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The fact that FEMA and the Army Corps of Engineers have played such an outsize role in determining who can live where means that, no matter their future role in any climate adaptation or resilience initiatives, they have already significantly shaped the dynamics of the displacement that will occur in the years to come. Bittle makes this clear by telling the story of Lincoln City, a historic Black neighborhood in Kinston, N.C. Settled by formerly enslaved people around the turn of the 20th century, Lincoln City grew by fits and starts into a close-knit community segregated from the rest of Kinston. The neighborhood was prone to flooding—white landowners had been willing to part with the land only because it was essentially a swamp—and in the 1960s the Army Corps of Engineers proposed building a dam along North Carolina’s Neuse River to protect Lincoln City and the greater Kinston region. But the plans never came to fruition. In the 1990s, after Hurricanes Fran and Floyd forced residents to evacuate for weeks on end, city officials began advertising a FEMA buyout program. As residents picked up and moved, the community began to unravel; today Lincoln City is effectively a ghost town.
If this were a story about retreat, it might have ended here. (Indeed, Kinston officials have long considered Lincoln City to be a success story.) But thinking about Lincoln City through the longue durée of displacement serves as a reminder that buyouts do not happen in a historical vacuum and that the federal government is sending these displaced people out into a world that’s very different from one in which they bought their homes. In Lincoln City, the buyout program coincided with a round of layoffs at a nearby DuPont plant, leaving a number of residents—who found that the buyout funds wouldn’t cover the cost of their new homes and had taken out new mortgages—suddenly unemployed. Even more troubling, in the wake of the 2008 mortgage crisis, city officials found that many of the buyout program’s participants had entered foreclosure—a sign that the federal funds had not gone far enough to help residents find stability in their new neighborhoods.
Many of Lincoln City’s former residents place the blame for their neighborhood’s demise on the Army Corps of Engineers’ decision to abandon its plan to build a protective dam. Yet as Bittle points out, communities like Lincoln City were always destined to struggle in a warming world. In Princeville, N.C., a historic Black town not far from Lincoln City, residents were offered FEMA buyouts but rejected them. Like Lincoln City, Princeville was situated on flood-prone land that white North Carolinians had deemed undesirable. Unlike Lincoln City, however, the Army Corps of Engineers had built a levee there in the 1960s. Yet even with the levee—which, it turned out, had significant structural flaws—2016’s Hurricane Matthew left the town underwater, and residents started leaving on their own, one by one, without any compensation. Soon the grocery stores and restaurants closed and the community became a ghost town, much like Lincoln City. With or without these federal agencies’ assistance, in other words, the racial inequities that determined where and how these communities were settled in the first place have resulted in an unequal distribution of climate displacement’s effects today. Bittle does not use the phrase “environmental racism” in his book, but he is clear-eyed about the role of race: “From the very beginning, places like these were never seen as worth protecting. They got a broken levee, or no levee at all, and their inhabitants were left to bear the burden of a risk that white people all around them never had to confront.”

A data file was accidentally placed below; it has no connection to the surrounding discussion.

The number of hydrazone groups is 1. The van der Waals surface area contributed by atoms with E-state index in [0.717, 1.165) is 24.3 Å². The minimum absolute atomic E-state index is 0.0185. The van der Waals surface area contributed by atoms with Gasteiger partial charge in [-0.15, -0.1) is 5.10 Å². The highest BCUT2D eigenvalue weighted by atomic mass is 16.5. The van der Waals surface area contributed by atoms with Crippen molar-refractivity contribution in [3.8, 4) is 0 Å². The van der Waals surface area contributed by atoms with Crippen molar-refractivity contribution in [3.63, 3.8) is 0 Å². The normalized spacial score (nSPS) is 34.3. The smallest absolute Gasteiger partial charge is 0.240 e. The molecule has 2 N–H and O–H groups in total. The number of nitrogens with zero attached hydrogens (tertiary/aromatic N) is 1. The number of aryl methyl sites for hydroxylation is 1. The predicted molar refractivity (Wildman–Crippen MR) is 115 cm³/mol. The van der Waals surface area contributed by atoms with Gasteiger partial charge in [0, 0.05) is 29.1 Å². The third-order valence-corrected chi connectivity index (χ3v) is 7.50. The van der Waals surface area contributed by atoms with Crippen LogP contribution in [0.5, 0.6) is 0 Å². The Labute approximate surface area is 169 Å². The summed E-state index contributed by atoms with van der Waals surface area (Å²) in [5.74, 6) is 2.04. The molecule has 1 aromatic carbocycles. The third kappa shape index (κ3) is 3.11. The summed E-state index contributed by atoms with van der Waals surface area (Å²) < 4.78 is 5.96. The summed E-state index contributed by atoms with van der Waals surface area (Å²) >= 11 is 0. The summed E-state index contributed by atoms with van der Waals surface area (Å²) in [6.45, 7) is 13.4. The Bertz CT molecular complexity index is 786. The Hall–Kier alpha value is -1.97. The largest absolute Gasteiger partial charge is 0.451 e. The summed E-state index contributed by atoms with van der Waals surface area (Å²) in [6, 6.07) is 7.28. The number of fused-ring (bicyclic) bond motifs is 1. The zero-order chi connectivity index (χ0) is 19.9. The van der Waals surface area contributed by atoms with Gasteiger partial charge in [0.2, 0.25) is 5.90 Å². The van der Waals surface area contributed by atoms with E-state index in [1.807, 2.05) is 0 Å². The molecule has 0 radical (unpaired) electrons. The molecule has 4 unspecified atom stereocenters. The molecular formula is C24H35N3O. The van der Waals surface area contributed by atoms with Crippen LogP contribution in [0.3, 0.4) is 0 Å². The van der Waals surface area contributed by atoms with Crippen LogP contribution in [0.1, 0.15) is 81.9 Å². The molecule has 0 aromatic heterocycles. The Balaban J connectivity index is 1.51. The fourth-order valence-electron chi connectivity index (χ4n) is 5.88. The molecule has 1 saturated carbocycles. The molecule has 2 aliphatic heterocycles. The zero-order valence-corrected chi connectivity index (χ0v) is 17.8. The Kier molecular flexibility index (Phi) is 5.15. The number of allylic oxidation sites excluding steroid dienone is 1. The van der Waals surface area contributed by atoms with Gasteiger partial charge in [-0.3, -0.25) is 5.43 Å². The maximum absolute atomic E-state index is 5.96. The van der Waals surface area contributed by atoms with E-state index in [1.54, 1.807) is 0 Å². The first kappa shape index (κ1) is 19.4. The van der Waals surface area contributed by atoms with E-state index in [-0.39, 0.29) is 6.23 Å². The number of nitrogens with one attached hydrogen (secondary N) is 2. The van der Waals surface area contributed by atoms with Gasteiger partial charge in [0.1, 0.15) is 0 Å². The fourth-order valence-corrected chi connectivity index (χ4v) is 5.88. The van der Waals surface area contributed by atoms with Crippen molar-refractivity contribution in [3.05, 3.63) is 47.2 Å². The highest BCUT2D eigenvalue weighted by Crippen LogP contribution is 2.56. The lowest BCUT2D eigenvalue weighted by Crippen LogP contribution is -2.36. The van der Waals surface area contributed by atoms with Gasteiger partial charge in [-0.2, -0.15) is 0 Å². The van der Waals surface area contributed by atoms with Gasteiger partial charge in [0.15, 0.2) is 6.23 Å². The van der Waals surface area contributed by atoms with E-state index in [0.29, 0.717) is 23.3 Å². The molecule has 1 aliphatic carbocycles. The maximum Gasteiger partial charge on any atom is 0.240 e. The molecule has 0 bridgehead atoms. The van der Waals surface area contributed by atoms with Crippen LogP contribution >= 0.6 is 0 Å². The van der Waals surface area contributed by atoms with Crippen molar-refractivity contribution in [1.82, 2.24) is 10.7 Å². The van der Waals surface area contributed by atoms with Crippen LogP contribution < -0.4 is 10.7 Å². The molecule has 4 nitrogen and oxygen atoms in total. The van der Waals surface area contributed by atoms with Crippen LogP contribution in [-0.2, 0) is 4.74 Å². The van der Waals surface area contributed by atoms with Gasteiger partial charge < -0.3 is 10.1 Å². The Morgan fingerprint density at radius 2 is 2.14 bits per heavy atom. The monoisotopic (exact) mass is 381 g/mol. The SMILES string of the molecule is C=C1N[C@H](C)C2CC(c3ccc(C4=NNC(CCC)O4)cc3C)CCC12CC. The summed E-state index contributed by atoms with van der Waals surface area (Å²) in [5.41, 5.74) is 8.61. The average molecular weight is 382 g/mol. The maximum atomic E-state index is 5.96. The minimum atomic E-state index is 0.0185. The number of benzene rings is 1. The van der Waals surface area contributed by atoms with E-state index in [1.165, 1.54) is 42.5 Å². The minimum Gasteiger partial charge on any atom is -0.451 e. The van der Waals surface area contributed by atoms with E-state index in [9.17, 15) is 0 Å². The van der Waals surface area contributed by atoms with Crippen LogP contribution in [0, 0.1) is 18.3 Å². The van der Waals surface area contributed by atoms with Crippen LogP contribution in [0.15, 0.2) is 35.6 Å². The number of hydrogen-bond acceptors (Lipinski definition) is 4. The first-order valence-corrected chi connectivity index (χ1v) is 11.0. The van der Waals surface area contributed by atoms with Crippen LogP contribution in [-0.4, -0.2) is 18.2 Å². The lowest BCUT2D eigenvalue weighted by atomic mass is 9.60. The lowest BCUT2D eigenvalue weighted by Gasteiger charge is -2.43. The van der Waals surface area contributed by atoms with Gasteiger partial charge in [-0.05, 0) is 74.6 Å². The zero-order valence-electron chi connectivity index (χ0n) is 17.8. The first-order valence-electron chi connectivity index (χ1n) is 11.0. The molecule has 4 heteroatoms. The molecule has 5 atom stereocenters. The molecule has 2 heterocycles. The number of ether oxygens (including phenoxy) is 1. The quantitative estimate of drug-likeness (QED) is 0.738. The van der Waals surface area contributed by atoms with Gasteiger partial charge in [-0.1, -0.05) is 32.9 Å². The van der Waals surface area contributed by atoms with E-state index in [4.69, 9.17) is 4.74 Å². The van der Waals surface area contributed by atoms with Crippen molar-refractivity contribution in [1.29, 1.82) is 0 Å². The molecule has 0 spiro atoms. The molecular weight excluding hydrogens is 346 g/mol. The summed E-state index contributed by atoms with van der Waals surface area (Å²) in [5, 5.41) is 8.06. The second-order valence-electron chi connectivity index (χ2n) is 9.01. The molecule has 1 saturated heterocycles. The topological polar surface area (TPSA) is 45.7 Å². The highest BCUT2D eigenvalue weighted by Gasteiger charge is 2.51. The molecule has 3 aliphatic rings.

Along with the federal government, Bittle explores a second factor shaping the dynamics of displacement today: what the urban planner Samuel Stein describes, in a different context, as the “real estate state.” For much of the 20th century, real estate developers were given near-absolute freedom to build where they pleased. Motivated by a single goal—to maximize the number of lots they could sell—and with the backing of pro-growth local governments seduced by the promise of an expanded tax base, developers helped America sprawl its way into a land of subdivided, single-family-home suburbias. In the process, they also frequently dredged up and filled in natural features—be it the swamplands of Florida, the marshes of Virginia, or the bayous of Louisiana—that, it turns out, are crucial natural drainage systems during a storm. With so much terrain now given over to housing, the storm surges, excess rainwater, and rising tides quite simply have no other place to go.